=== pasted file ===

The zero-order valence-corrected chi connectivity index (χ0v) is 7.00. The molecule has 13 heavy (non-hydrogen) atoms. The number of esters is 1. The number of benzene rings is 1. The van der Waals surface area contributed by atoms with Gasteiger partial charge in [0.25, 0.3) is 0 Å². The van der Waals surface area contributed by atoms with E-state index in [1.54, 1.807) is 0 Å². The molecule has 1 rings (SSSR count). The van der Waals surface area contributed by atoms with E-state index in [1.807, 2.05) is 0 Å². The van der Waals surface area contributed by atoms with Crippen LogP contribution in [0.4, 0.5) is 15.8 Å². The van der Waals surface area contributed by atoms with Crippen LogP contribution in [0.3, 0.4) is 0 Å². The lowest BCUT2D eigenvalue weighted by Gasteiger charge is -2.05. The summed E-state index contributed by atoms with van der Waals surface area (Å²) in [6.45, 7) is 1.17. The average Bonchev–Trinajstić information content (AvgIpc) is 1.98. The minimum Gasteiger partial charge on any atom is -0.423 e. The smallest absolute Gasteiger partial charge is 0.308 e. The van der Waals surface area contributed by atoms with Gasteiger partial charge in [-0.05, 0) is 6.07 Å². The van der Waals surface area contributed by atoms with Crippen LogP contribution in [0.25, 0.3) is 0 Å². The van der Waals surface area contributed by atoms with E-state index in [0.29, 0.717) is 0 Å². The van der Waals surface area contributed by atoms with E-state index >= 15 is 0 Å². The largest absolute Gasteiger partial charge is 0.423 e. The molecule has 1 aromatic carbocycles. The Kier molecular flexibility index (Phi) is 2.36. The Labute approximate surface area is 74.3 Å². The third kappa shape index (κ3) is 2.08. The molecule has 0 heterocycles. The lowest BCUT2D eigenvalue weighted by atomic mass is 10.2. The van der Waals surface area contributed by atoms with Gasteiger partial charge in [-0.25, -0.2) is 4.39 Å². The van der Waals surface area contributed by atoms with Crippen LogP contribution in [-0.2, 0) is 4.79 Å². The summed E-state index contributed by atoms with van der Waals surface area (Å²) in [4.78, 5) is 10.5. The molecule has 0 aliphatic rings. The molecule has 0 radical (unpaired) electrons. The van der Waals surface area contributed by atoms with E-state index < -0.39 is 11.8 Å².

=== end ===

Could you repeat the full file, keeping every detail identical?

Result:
The zero-order valence-corrected chi connectivity index (χ0v) is 7.00. The molecule has 13 heavy (non-hydrogen) atoms. The number of esters is 1. The number of benzene rings is 1. The van der Waals surface area contributed by atoms with Gasteiger partial charge in [0.25, 0.3) is 0 Å². The van der Waals surface area contributed by atoms with E-state index in [1.54, 1.807) is 0 Å². The molecule has 1 rings (SSSR count). The van der Waals surface area contributed by atoms with E-state index in [1.807, 2.05) is 0 Å². The van der Waals surface area contributed by atoms with Crippen LogP contribution in [0.4, 0.5) is 15.8 Å². The van der Waals surface area contributed by atoms with Crippen LogP contribution in [0.3, 0.4) is 0 Å². The lowest BCUT2D eigenvalue weighted by Gasteiger charge is -2.05. The summed E-state index contributed by atoms with van der Waals surface area (Å²) in [6.45, 7) is 1.17. The average Bonchev–Trinajstić information content (AvgIpc) is 1.98. The minimum Gasteiger partial charge on any atom is -0.423 e. The smallest absolute Gasteiger partial charge is 0.308 e. The van der Waals surface area contributed by atoms with Gasteiger partial charge in [-0.05, 0) is 6.07 Å². The van der Waals surface area contributed by atoms with Crippen LogP contribution in [0.25, 0.3) is 0 Å². The van der Waals surface area contributed by atoms with E-state index in [0.29, 0.717) is 0 Å². The van der Waals surface area contributed by atoms with E-state index >= 15 is 0 Å². The largest absolute Gasteiger partial charge is 0.423 e. The molecule has 1 aromatic carbocycles. The Kier molecular flexibility index (Phi) is 2.36. The Labute approximate surface area is 74.3 Å². The third kappa shape index (κ3) is 2.08. The molecule has 0 heterocycles. The lowest BCUT2D eigenvalue weighted by atomic mass is 10.2. The van der Waals surface area contributed by atoms with Gasteiger partial charge in [-0.25, -0.2) is 4.39 Å². The van der Waals surface area contributed by atoms with Crippen LogP contribution in [-0.2, 0) is 4.79 Å². The summed E-state index contributed by atoms with van der Waals surface area (Å²) in [4.78, 5) is 10.5. The molecule has 0 aliphatic rings. The molecule has 0 radical (unpaired) electrons. The van der Waals surface area contributed by atoms with E-state index < -0.39 is 11.8 Å².